Guest Commentary: Who would Jesus torture?

I was a guest panelist a few years ago at a Southern Baptist Seminary symposium on Christianity and the new war in Iraq. In an otherwise somber discussion, I got the single laugh of the evening when I quipped, “You see, I’m much more conservative than my fellow panelist, (Seminary) President Al Mohler. I take seriously Jesus’ words on violence.”

We all laughed. But four years later I’m not laughing.
Now is no time for conservative-moderate divisions. Now is the time for religious communities to join hands in a spirited discussion about our nation’s tactics in combating evil — not whether they are strategically effective, but whether they are spiritually right. We must raise our collective moral voices in the wake of the recently passed legislation that permits our nation to use “aggressive interrogation techniques” on prisoners who might have useful war information.

Prisoners considered “enemy combatants” by our government can be detained and held indefinitely without charges, and they cannot challenge their standing in court. They have, in short, no way out, and will be at the mercy of the government’s interpretation of what constitutes torture. Within bounds are tactics such as extended sleep deprivation, hypothermia and “waterboarding,” which simulates drowning.

Where is the outcry from those who read their Bible every day before or after they read the newspaper reports that Congress approved this torture? What interpretation of Jesus’ words, “Love your enemies,” encourages legislating torture? WWJT: Who would Jesus torture?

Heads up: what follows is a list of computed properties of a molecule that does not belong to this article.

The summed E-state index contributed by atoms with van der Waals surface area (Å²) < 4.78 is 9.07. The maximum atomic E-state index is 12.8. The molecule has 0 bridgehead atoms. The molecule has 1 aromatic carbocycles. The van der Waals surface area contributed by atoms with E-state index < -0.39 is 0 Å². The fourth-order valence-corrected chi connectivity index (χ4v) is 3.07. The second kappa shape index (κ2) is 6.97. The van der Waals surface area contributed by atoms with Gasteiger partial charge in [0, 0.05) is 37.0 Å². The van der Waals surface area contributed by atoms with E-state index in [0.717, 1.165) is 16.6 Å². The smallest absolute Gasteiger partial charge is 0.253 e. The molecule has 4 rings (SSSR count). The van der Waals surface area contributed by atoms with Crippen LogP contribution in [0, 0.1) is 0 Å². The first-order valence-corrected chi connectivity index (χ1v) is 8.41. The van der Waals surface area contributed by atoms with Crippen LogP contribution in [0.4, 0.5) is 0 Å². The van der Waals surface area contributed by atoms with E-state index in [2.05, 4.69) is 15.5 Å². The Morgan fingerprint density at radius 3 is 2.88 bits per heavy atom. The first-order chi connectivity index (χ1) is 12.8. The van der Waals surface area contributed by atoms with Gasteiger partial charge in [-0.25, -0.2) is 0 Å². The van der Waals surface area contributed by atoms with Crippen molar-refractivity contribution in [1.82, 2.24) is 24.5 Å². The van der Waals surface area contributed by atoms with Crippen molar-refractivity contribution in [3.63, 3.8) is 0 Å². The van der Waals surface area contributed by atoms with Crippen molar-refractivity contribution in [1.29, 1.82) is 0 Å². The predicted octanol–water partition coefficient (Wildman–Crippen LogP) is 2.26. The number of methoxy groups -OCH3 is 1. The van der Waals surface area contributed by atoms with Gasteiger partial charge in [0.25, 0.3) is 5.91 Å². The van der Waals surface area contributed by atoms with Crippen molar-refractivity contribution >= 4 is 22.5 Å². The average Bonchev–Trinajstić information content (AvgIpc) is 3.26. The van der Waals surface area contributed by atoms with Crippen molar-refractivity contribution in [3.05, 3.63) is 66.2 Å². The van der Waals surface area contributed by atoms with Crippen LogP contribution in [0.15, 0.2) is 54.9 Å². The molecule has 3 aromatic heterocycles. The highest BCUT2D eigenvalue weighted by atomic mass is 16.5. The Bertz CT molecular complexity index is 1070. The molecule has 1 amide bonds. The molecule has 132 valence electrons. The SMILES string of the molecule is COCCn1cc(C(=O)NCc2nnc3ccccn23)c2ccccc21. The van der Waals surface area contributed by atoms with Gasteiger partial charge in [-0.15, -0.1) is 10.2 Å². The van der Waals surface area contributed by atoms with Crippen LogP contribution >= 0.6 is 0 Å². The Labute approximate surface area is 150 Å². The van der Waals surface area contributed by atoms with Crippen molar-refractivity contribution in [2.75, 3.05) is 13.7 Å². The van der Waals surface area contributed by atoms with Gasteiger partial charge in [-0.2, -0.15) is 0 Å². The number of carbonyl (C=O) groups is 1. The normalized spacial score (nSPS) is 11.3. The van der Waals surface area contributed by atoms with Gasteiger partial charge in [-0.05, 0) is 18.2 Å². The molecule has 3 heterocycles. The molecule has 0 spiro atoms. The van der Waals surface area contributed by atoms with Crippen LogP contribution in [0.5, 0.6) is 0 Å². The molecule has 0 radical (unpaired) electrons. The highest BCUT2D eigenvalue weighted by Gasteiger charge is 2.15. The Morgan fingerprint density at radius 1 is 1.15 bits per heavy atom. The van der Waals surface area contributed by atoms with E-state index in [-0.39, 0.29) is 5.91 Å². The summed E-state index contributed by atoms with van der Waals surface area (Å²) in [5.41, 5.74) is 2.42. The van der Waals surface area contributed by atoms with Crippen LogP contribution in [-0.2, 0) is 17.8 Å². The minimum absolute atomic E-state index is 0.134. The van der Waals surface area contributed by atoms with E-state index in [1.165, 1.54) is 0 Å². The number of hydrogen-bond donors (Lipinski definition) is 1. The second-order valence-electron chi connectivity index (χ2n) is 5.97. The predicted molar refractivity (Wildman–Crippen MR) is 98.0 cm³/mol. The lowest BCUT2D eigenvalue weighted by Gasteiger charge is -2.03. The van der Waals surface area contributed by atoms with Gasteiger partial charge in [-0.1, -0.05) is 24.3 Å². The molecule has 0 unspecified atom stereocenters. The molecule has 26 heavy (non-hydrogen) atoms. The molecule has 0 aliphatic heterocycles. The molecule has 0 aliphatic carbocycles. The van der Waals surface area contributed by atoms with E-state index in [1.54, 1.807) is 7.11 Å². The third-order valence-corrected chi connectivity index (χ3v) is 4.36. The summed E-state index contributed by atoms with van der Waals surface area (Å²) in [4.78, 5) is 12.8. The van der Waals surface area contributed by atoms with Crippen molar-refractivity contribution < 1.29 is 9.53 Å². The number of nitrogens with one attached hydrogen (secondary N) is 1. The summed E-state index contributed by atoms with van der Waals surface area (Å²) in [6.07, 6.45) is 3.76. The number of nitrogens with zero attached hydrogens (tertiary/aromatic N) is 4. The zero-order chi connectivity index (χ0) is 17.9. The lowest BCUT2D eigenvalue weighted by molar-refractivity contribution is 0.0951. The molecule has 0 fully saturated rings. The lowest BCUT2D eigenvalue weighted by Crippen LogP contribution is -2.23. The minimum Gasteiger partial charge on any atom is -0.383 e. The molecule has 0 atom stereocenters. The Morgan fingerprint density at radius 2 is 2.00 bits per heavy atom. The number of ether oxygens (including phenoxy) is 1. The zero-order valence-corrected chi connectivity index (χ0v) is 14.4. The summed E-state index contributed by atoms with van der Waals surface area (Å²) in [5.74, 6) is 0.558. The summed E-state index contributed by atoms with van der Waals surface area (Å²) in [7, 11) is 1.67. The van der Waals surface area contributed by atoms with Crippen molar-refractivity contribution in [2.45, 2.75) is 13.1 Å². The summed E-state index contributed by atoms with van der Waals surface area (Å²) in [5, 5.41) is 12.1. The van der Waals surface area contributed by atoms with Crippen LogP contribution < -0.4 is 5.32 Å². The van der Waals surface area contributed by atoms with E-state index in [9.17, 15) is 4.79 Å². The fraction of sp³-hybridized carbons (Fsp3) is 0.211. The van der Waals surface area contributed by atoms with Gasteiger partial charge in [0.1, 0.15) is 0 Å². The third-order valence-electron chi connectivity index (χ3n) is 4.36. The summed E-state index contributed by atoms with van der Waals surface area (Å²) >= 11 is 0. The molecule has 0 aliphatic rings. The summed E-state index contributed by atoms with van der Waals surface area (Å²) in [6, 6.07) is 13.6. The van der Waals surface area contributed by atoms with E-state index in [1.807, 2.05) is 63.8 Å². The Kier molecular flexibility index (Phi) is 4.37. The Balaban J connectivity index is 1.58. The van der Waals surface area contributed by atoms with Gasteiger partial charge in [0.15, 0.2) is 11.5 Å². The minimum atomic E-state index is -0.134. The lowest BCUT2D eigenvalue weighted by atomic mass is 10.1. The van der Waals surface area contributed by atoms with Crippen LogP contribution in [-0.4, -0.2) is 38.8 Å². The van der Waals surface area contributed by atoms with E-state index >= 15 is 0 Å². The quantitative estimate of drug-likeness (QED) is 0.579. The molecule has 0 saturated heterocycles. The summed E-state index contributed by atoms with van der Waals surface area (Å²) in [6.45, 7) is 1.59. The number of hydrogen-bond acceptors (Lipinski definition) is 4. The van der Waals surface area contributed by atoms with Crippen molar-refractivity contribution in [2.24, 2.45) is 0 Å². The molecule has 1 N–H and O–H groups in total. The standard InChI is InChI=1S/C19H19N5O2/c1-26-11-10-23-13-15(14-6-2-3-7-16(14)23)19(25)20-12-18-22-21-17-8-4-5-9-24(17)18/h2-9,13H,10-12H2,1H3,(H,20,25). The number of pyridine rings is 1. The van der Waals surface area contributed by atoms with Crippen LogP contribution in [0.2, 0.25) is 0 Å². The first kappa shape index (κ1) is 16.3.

American churches of all denominations are embroiled over what constitutes a faithful response to a variety of social issues such as homosexuality and abortion. Meanwhile, the soul of our country drifts farther afield from the clarion message of the church’s leader: Be healers, blessers, reconcilers, lovers, agents of peace.

Jesus’ message is belittled as naive by many politicians and patriots. Instead, they advocate an “all’s fair in war” strategy that temporarily shelves values they would normally hold dear. This is to be expected, for many politicians and patriots hold different values and see life from a different vantage point than Jesus’ followers. My only question for them is, in the words of TV counselor Dr. Phil, how’s that working out for you? Has fighting fire with fire been an effective way to contend against hatred?

But to those committed to following Jesus, I ask: Where are you? Why aren’t you waving your Bibles, quoting chapter and verse, holding protests on the Capitol steps, demanding a hearing?

Since the fourth century when the Roman Emperor Constantine co-opted Christianity into a ward of the state, the church has done a “cut and paste” job on Jesus’ words (long before Thomas Jefferson ever got such a notion). Civil religion tilted the focus of faith to being good citizens and helpful assistants in the agenda of the state, rather than applying Jesus’ message: Love others. Heal rather than hurt. Defend rather than destroy. Bring God’s vision to reality. Jesus didn’t just talk about nonviolence, he embodied it.

It is time for the church to awaken from sleep and speak unequivocally about the teachings of its founder.
What if, instead of attempting to elicit questionable information from enemies through torture, the church exhorted our government to see detainees as human beings, to feed them well and to treat them with decency?

I’m no interrogator, but I wonder if information could eventually be gained by engaging prisoners in meaningful dialogue about their grievances against our country, finding common ground between our faith traditions, discussing moral options, seeing their humanity and invited them to see ours.

What if “love your enemy” led us to find common cause with those we now seek to kill and who want to kill us? What if we acted as we teach our children: Don’t hit. Talk about your problems until you come to a solution.
I know. This idea sounds as ludicrous as a lion and a lamb lying together, or turning the other cheek, or going the second mile. I can’t help it. It’s an occupational hazard.

Joe Phelps is pastor of Highland Baptist Church. Contact him at [email protected]